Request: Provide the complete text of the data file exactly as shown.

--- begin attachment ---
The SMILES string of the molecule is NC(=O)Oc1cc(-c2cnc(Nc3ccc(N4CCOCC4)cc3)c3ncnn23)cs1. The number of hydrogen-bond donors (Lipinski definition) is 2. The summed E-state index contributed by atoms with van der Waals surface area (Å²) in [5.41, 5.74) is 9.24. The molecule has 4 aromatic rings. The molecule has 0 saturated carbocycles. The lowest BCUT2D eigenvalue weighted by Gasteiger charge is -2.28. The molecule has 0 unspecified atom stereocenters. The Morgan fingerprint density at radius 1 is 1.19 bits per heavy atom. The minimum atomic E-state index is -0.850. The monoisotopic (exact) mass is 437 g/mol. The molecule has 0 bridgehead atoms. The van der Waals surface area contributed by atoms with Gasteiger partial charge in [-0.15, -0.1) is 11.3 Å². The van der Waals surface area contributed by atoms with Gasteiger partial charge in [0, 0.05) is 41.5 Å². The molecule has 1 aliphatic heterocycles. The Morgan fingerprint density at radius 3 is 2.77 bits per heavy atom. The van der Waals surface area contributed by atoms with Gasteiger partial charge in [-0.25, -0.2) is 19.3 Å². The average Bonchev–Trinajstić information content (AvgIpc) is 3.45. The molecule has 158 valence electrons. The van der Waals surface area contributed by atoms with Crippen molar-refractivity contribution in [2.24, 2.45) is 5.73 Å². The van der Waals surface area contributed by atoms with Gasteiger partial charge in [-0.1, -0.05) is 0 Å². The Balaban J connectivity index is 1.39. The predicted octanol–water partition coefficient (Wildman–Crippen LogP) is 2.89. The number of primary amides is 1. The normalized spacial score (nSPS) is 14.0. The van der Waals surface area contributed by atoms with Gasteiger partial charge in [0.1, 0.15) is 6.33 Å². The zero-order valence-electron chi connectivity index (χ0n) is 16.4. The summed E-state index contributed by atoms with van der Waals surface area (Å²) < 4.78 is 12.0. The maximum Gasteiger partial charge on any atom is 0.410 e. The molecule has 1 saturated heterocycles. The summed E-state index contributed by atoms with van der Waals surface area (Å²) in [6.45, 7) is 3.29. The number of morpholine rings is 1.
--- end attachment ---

The SMILES string of the molecule is NC(=O)Oc1cc(-c2cnc(Nc3ccc(N4CCOCC4)cc3)c3ncnn23)cs1. The number of hydrogen-bond donors (Lipinski definition) is 2. The summed E-state index contributed by atoms with van der Waals surface area (Å²) in [5.41, 5.74) is 9.24. The molecule has 4 aromatic rings. The molecule has 0 saturated carbocycles. The lowest BCUT2D eigenvalue weighted by Gasteiger charge is -2.28. The molecule has 0 unspecified atom stereocenters. The Morgan fingerprint density at radius 1 is 1.19 bits per heavy atom. The minimum atomic E-state index is -0.850. The monoisotopic (exact) mass is 437 g/mol. The molecule has 0 bridgehead atoms. The van der Waals surface area contributed by atoms with Gasteiger partial charge in [-0.15, -0.1) is 11.3 Å². The van der Waals surface area contributed by atoms with Gasteiger partial charge in [0, 0.05) is 41.5 Å². The molecule has 1 aliphatic heterocycles. The Morgan fingerprint density at radius 3 is 2.77 bits per heavy atom. The van der Waals surface area contributed by atoms with Gasteiger partial charge in [-0.25, -0.2) is 19.3 Å². The average Bonchev–Trinajstić information content (AvgIpc) is 3.45. The molecule has 158 valence electrons. The van der Waals surface area contributed by atoms with Crippen molar-refractivity contribution in [2.24, 2.45) is 5.73 Å². The van der Waals surface area contributed by atoms with Gasteiger partial charge in [-0.1, -0.05) is 0 Å². The Balaban J connectivity index is 1.39. The predicted octanol–water partition coefficient (Wildman–Crippen LogP) is 2.89. The number of primary amides is 1. The normalized spacial score (nSPS) is 14.0. The van der Waals surface area contributed by atoms with Gasteiger partial charge in [0.1, 0.15) is 6.33 Å². The zero-order valence-electron chi connectivity index (χ0n) is 16.4. The summed E-state index contributed by atoms with van der Waals surface area (Å²) < 4.78 is 12.0. The maximum Gasteiger partial charge on any atom is 0.410 e. The molecule has 1 saturated heterocycles. The summed E-state index contributed by atoms with van der Waals surface area (Å²) in [6.45, 7) is 3.29. The number of morpholine rings is 1.